Stephen Strasburg’s arm is “structurally perfect,” and he merely felt “irritation in his forearm” Monday night in Atlanta, possibly because of normal pregame use of a stimulation machine, according to Nationals General Manager Mike Rizzo. Strasburg is scheduled to make his next start.
“The irritation was on the other side of the elbow from his [Tommy John] surgery,” Rizzo said. “There’s no problem. He’s strong as an ox.”
Move along. There’s nothing to see here. Except that there is.
When Strasburg, who arrived in the majors with an unprecedented combination of stuff and command, throws one pitch exactly where he wants it, then misses his target by two feet on the next, that’s a red flag. But what’s the message? Is he a competitor toughing out a quality start on a bad night?
When three of his four walks are to leadoff men and his mechanics are obviously a mess, what’s the reason? High-anxiety overthrowing? Or a tip-off that he’s compensating for an arm problem that’s about to surface?
When, start after start, Strasburg has little command in the first inning (10.50 ERA), yet is dominant thereafter (1.49 ERA after the first inning), does that mean his shoulder, elbow or forearm feels tight until they loosen up? Or is he just a 24-year-old pitcher who has been losing April battles with his workout-freak physique that spews nervous energy?
When Strasburg shakes his arm between pitches, is that a precursor to injury, an unconscious habit to flick off sweat or a sign that his wires get crossed when his perfectionist demands meet the reality of base hits?
“Strasburg’s rolling his shoulder like he can’t get it loose . . . that would concern me if I were the Nationals,” Rick Sutcliffe said on national TV. “I would come out right now with the trainer. If there’s nothing wrong, then let’s not be doing that anymore.”
If Strasburg’s glorious pitching arm turns out to be made of Waterford crystal, we’ll find out soon enough. He’s finally off any pitch or innings limit. He’s physically mature enough and healthy enough to be turned loose. If he succumbs, we can all feel awful for him — except for the Reverse-W-delivery pundits who can say, “We told you so,” if they want.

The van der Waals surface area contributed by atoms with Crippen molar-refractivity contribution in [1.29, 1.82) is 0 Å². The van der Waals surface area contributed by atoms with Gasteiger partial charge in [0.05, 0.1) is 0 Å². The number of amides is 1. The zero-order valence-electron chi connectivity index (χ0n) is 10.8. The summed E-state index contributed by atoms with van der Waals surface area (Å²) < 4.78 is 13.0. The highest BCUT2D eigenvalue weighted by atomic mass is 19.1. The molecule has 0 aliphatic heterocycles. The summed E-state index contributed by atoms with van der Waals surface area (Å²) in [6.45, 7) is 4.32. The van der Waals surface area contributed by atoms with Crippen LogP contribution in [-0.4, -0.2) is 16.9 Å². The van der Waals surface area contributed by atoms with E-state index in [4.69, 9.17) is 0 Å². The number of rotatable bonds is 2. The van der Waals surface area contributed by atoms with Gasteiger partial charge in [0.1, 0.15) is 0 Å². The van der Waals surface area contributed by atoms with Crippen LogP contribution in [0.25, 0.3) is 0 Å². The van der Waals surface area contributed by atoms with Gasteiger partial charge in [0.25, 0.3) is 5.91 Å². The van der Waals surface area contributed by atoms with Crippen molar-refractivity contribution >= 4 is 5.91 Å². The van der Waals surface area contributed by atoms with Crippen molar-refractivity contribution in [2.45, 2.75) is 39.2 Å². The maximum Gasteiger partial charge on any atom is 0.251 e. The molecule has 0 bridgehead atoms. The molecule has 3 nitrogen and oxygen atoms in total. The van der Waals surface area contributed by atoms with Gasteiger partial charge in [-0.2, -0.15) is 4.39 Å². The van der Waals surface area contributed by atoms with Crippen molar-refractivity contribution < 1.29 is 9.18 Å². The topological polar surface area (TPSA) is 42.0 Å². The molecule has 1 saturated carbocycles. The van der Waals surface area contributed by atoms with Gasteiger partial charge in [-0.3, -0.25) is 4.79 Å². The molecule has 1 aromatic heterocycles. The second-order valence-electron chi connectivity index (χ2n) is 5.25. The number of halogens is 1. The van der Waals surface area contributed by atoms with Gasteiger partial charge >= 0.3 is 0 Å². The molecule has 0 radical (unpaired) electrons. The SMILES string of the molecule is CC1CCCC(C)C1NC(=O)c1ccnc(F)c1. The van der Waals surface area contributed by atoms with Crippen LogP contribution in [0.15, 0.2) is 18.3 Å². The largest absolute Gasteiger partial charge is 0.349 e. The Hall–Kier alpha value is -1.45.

Right now, there is no concrete reason to think Strasburg isn’t healthy. His 93rd and last pitch of Monday’s outing, during which he allowed just two runs in six innings, was his fastest of the night: 98 mph. He blew away Justin Upton with back-to-back heat in a fifth-inning jam then fanned the side, all swinging, in the sixth. He can’t look much better.
“Come on, 97, 98 to the last hitter? That’s not an injured pitcher,” said a scout who requested anonymity. The Nats should “be more worried about his woe-is-me body language. He’s got this invincibility complex. ‘How did that guy get a hit off me?’ Then his shoulders slump.
“He comes out over-amped, over-throwing. He walked Jordan Schafer, who’s been released twice, three times. With his stuff, just say, ‘Here it is. If you hit it, God bless you.’ That’s what bothers me.”
That’s typical of the nagging Strasburg gets from many, including me at times, though my name’s on it. He is enormously competitive, disciplined and driven. He aspires to an implacable Roy Halladay mound demeanor. But since a strong start on opening day, he has looked rattled at times, and after the national beating he took last year for merely following team orders, he may feel picked on. Who wouldn’t?
There’s an old baseball expression: “The great ones play above the breaks.” Somehow, through talent and athletic arrogance, perhaps mixed with a bit of disdain for the opinion of mankind, the best ballplayers ignore everything that is not of use to them. They perform outside, above, or in defiance of errors by teammates, unfair criticism, poor run support, lousy umpires, dumb media and the infuriating way that the best hitters keep ruining their almost perfect pitches. A bad break, what’s that?
But that’s a process that takes a long time — not just 51 starts spread over four splintered, injured, chopped up partial seasons.
The real pain Strasburg felt against Atlanta may be the same discomfort that has bothered the Nats throughout their 13-14 April: growing pains. That sounds innocent and easily curable. But it’s tricky. Controlling competitive anxiety and channeling it into focused performance is at the core of clutch performance. Strasburg had that gift when he arrived in the majors. So, it’s there. The Nats lacked it last October and have been without it for a month. But they can gain it.
Perspective, within a game or a season, is hard to acquire. It’s tough to step back yet almost shocking when you do. The Nats’ play has been heckled with cries of, “Where is that exciting team from last year?” Yet that team is right before our eyes. Just 365 days ago, the Nats where in the midst of two months of mundane play, going 27-26. That’s almost a third of their entire season! The difference? That stretch came immediately after a 14-4 start. It wasn’t noticed. But it happened.
That problem of perception applies to Strasburg. He has pitched six games: Five were quality starts, and in four, he gave up two earned runs or less. He has plenty to learn, but only in the context of how good he already is.
“He’s still learning to deal with being a number one starter,” Rizzo said.
As long as the Nationals are correct about “no problem . . . strong as an ox,” not just whistling in the dark, Strasburg will have time to figure out how to control his emotions and his mechanics, how to blend his pure stuff with proper strike-throwing aggression. Then the day may come when, even on nights like Monday, he can pitch above the breaks that distract him now.
What a bad break that will be for everyone else.
For previous columns by Thomas Boswell, visit washingtonpost.com/